rob newton

Research Labs Without Walls

The state-of-the-art labs and equipment at Pennington Biomedical are the envy of researchers from all over the world, but a significant amount of our science takes place outside of these labs in far less hi-tech locations all over Baton Rouge and Louisiana.

May is recognized as Older Americans Month, National High Blood Pressure Education Month and National Stroke Awareness Month, and is the ideal time to highlight the work of Associate Professor Robert L. Newton, Jr., PhD. As the head of the Physical Activity & Ethnic Minority Health Lab at Pennington Biomedical, he focuses on all three of these complex health issues.

More specifically, Dr. Newton focuses on lifestyle behaviors, because these behaviors are linked to an individual’s risk for obesity, high blood pressure, stroke, and unhealthy aging.

The good news about lifestyle behaviors influencing so much of our health is that we get to exert some control.

“We can all make lifestyle changes. We can adhere to national guidelines for physical activity and dietary intake, make sure we are getting proper sleep, and reduce our sedentary time. All of these will reduce the risk for obesity, high blood pressure, stroke, and dementia” he said. “As individuals, we can have an even greater impact when we influence those around us. Encourage your family and friends to take up some of these healthy behaviors. If you buy groceries for your household, make sure you are bringing healthy options home.”

Dr. Newton added that individuals can make an even larger impact when they join advocacy groups. “Anti-tobacco campaigns began as grassroots efforts to make a change. Today, you can’t smoke inside a building,” he noted.

Dr. Newton’s work takes him outside the walls of Pennington Biomedical.

“My lab exists in the community,” Dr. Newton explained. “We work with the community to develop mutually beneficial projects. Our work is done in YMCAs, churches, and neighborhoods. We also have a community information team that we go to for advice.”

Dr. Newton and his colleagues investigate the effects of lifestyle changes on cognitive function and cardiovascular and metabolic diseases in African American adults, especially the impact increased physical activity can make on these conditions. Another ongoing study explores the effect of intranasal insulin spray on dietary intake and cognitive function in the African American population.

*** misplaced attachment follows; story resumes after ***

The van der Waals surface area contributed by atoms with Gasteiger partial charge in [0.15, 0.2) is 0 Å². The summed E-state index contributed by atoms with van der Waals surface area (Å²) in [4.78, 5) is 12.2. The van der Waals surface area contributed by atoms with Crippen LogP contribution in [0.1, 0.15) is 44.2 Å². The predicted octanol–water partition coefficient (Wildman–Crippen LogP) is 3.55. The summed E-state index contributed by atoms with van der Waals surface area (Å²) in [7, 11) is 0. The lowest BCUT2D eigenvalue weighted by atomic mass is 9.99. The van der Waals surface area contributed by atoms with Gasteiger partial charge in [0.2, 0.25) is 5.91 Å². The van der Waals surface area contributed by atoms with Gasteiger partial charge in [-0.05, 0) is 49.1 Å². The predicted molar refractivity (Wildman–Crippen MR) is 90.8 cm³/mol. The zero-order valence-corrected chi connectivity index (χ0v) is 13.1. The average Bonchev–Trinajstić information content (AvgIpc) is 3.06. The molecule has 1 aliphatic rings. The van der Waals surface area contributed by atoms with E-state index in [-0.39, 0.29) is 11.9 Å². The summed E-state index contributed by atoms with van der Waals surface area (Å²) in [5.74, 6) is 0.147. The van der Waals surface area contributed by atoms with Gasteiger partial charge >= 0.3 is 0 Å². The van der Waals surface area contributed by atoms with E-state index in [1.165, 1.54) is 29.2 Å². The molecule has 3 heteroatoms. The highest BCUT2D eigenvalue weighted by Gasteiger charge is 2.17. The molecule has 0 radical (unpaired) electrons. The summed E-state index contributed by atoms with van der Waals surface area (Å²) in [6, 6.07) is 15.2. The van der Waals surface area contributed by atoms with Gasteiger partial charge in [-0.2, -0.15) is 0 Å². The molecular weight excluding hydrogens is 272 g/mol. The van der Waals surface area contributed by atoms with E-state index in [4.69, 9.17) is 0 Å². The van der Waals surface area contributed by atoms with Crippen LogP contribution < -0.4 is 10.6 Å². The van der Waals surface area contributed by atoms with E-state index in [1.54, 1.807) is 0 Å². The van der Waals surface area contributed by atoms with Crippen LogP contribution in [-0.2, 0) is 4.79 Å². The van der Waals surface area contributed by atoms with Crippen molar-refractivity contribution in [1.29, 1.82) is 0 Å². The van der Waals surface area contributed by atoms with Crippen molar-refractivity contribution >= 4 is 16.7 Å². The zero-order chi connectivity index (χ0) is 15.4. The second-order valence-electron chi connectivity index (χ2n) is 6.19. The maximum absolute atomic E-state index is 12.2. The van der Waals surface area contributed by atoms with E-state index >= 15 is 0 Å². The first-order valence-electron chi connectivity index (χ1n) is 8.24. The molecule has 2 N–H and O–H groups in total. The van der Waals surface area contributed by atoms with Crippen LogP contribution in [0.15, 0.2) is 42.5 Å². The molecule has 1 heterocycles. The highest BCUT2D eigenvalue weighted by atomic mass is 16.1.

Dr. Newton said it is important to focus on the African American community for two reasons. First, African Americans experience health disparities, meaning they have a higher risk for Alzheimer’s Disease, high blood pressure, stroke, and a number of other chronic diseases. Second, “African Americans are under-represented in research, and older African Americans even more so,” he said.

Pennington Biomedical has made great strides in engaging the minority community in clinical trials and research studies. Enrollment of minority participants has increased from 19% to 35% over the last 30 years. Dr. Newton said he expects this percentage to increase as he and his colleagues continue to build trust within the African American community.  

Dr. Newton’s work also takes social determinants of health into consideration. “Lifestyle behaviors are often linked to social determinants of health. Individuals with low incomes might find themselves without reliable transportation to get to a doctor’s office or live in neighborhoods too dangerous to walk and play outside. All of this puts an individual at greater risk for obesity, high blood pressure, and stroke, among many other chronic diseases,” he said.

In order to make sure older African Americans can continue to feel safe when they participate in clinical trials at Pennington Biomedical, Dr. Newton and his colleagues are surveying comfort levels of participants in clinical trials during Covid. Survey results will help guide future protocols for clinical trials by understanding participants’ preferences for joining a study, whether that might be fully remote, small groups with masking and social distancing, or one-on-one settings.

As a “thank you” to the community and in an effort to help African American seniors, Dr. Newton and his colleagues recently hosted the Senior Black American Health Fair at Pennington Biomedical. More than 200 seniors were provided with free physical and memory screenings, healthy meals, fitness classes, cooking demonstrations, music, and giveaways. If you would like to attend next year’s event, be sure to check in the upcoming months for details. Our Lady of the Lake, Our Lady of the Lake Cancer Institute, and Aetna generously sponsored the event.

To see if you are eligible to participate in one of the trials described in this article, please call Callie Hebert at (225) 763-0270 or email her at

Article was highlighted in Pennington Biomedical Research Foundation's monthly snapshot.